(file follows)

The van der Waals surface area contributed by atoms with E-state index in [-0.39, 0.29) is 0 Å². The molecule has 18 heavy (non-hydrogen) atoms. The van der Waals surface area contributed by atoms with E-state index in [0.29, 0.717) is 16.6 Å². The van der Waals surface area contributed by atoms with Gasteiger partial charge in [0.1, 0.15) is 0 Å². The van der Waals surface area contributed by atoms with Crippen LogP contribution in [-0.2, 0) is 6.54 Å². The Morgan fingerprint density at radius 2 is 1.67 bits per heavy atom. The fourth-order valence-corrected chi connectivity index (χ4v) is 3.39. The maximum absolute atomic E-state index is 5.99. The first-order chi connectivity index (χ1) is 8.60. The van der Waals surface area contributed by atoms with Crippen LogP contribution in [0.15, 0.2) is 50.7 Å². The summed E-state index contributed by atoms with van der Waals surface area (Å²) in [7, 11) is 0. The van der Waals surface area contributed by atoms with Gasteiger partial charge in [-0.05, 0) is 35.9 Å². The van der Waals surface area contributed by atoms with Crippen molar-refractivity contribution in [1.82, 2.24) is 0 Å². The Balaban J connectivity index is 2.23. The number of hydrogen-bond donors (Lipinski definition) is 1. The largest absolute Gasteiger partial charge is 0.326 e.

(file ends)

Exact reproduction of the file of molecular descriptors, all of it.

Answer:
The van der Waals surface area contributed by atoms with E-state index in [-0.39, 0.29) is 0 Å². The molecule has 18 heavy (non-hydrogen) atoms. The van der Waals surface area contributed by atoms with E-state index in [0.29, 0.717) is 16.6 Å². The van der Waals surface area contributed by atoms with Gasteiger partial charge in [0.1, 0.15) is 0 Å². The van der Waals surface area contributed by atoms with Crippen LogP contribution in [-0.2, 0) is 6.54 Å². The Morgan fingerprint density at radius 2 is 1.67 bits per heavy atom. The fourth-order valence-corrected chi connectivity index (χ4v) is 3.39. The maximum absolute atomic E-state index is 5.99. The first-order chi connectivity index (χ1) is 8.60. The van der Waals surface area contributed by atoms with Crippen LogP contribution in [0.15, 0.2) is 50.7 Å². The summed E-state index contributed by atoms with van der Waals surface area (Å²) in [7, 11) is 0. The van der Waals surface area contributed by atoms with Gasteiger partial charge in [-0.05, 0) is 35.9 Å². The van der Waals surface area contributed by atoms with Crippen molar-refractivity contribution in [1.82, 2.24) is 0 Å². The Balaban J connectivity index is 2.23. The number of hydrogen-bond donors (Lipinski definition) is 1. The largest absolute Gasteiger partial charge is 0.326 e.